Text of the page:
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hear, for example, note -- here, for example, they feel they only come out of recession and the all of the help that they can get. -- and need all of the help they can get. this company is cautiously optimistic. there is a long way to go before anything is back to normal. memories of the recession have not faded. laying off staff was a traumatic decision. >> it just really was an awful thing to have to do. >> so tough challenges for the bank. it has had to go on the defensive over criticism that inflation keeps passing the target. vat increases and other things
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have been blamed. >> it has been above the target for much of the time. that does not mean that we have taken the eye off of inflation nor gone soft on inflation. we have not. >> with high inflation and uncertain growth, the bank is being pulled in different directions. for now, it is sticking to its course and hoping that things will be good. bbc news. >> a number of people confirmed dead due to mudslides in china's gansu province. joining me now from beijing is our correspondent. as the death toll continues to rise, the rescue operation is winding down. >> it is a real dilemma for the
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rescue workers in the town of z houqu. the more rain comes down, the more unstable the mud becomes. they can clear a raid the debris and continued to surge, but they're obviously -- they can continue to clear away the debris and to search. there was one man who was found that had been trapped underneath the mud. the relatives of those people who are missing, they want the search into -- operations to continue. but when they look at the bigger picture, it makes more sense to step up efforts to clear away. >> indeed. we are looking at pictures of the terrible aftermath of the mudslide. there is more rain and possibly more mudslides. >> yes.
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if this rain continues, and it has been raining there for about 24 hours, you have a risk becoming unstable. there is a risk of further mudslides. some of the water has built uppe. they are trying to relieve the pressure, but there is more concerned about that. if there is a lot more rain, that could wash some of the bodies downstream and spread disease. that is another focused. >> and he mentioned the disease. among the survivors -- and you mentioned the disease. among the survivors, they have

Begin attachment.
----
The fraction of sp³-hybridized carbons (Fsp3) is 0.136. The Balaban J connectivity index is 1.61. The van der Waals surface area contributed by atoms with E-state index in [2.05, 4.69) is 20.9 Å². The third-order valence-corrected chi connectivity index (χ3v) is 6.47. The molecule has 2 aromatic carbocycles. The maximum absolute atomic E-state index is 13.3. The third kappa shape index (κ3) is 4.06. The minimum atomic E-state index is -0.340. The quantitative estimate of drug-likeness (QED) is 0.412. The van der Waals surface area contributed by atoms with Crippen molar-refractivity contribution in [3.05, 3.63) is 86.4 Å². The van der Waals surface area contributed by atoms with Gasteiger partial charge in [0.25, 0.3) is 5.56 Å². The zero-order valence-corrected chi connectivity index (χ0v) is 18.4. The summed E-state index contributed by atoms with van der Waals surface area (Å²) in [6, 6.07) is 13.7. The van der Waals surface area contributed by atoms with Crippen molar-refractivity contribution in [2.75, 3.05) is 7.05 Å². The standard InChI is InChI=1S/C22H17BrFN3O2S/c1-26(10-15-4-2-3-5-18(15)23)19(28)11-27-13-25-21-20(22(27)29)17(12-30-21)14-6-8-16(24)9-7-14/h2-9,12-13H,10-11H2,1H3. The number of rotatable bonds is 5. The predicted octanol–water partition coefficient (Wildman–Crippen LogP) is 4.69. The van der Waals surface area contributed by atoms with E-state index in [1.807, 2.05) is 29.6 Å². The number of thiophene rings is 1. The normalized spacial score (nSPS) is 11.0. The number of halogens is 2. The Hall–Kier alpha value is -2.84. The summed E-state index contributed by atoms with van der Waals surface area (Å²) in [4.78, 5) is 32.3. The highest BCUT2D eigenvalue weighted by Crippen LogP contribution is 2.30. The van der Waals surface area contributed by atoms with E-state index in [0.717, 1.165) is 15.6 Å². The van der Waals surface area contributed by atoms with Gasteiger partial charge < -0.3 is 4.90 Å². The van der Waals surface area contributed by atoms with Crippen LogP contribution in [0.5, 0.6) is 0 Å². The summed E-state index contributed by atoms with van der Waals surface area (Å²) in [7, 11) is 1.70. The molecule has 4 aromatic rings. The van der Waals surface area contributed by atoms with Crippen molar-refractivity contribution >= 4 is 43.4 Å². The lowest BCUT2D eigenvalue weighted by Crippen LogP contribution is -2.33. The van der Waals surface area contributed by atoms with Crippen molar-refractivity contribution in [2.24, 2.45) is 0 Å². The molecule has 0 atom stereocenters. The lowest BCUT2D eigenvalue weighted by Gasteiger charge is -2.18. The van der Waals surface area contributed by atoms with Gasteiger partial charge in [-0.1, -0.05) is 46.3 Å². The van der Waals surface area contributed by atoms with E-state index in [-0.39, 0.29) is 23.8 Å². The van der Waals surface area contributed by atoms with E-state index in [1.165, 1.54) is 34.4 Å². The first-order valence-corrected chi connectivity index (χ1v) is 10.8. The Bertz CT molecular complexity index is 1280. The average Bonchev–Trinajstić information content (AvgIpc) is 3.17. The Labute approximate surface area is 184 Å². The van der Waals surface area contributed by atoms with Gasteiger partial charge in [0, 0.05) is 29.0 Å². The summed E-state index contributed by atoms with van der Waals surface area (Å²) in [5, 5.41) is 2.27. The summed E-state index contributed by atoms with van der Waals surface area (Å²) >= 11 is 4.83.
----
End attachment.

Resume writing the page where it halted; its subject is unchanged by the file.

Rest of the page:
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to house them. >> and that is difficult because there is not a lot of available land. they have a huge amount of tents that have been shipped to the area. the problem is, where do you put them up? the first 100 were put in playgrounds of two middle schools, but there are concerns. they will have to find areas of temporary housing before the winter. that is not going to be a very easy job to do. >> ok, like in beijing, thank you very much. jellyfish plaguing holidaymakers off of the coast of spain. hundreds have been stung. we have this report. >> the spanish northern coast. they are jellyfish hunters.
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these are the portuguese man of warmen o -- portuguese men of war. strong currents have washed them towards the shore. they are fighting a losing battle. >> we have never seen as many jellyfish as this year. >> the popular tourist destination in. on these beaches, at least 700 people were stung. here, they are tiny and almost invisible, but their stings are painful. >> i was stung by a jellyfish. >> they use kaz to cover the affected area -- gauze.
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>> we have this next report on art. >> the sculptor has put the cucumber on a pedestal. the vegetables have been cast in acrylic and given place in the museum. the artist says he identifies with these salty snacks. two classics of austrian cuisine. appleple strudela -- n applan
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strudel or a pickle. >> that is the main reason why i used it. who wants to be a strudel? >> it is fine to laugh. >> i went to see and feel them. >> it is a funny installation. >> what does he think of the rest of us? bbc news. >> insight into the fascinating
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world of pickles and cucumbers. this is bbc news. >> hello and welcome. >> see the news unfold. get the top stories from around the globe and click to play video reports. go to bbc.com/news to experience the in-depth, expert reporting of "bbc world news" online. >> funding was made possible by -- the freeman foundation of new york, stowe, vermont, and honolulu, newman's own foundation, the john d. and catherine t. macarthur foundation, and union bank.
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>> union bank offers unique insight and expertise in a range of industries. what can we do for you? >> there is one stage that is the met and carnegie hall. >> o, that this too, too solid flesh -- >> it is the kennedy center -- >> check, one, two. >> and a club in austin. [woman vocalizing] >> it is closer than any seat in the house, no matter where you call home. >> ♪ the top of the world, and i'm there, i'm home ♪ >> pbs -- the great american stage that fits in every living room. your support of pbs brings the arts home. >> "bbc world news" was presented by kcet, los angeles. presented by kcet, los angeles.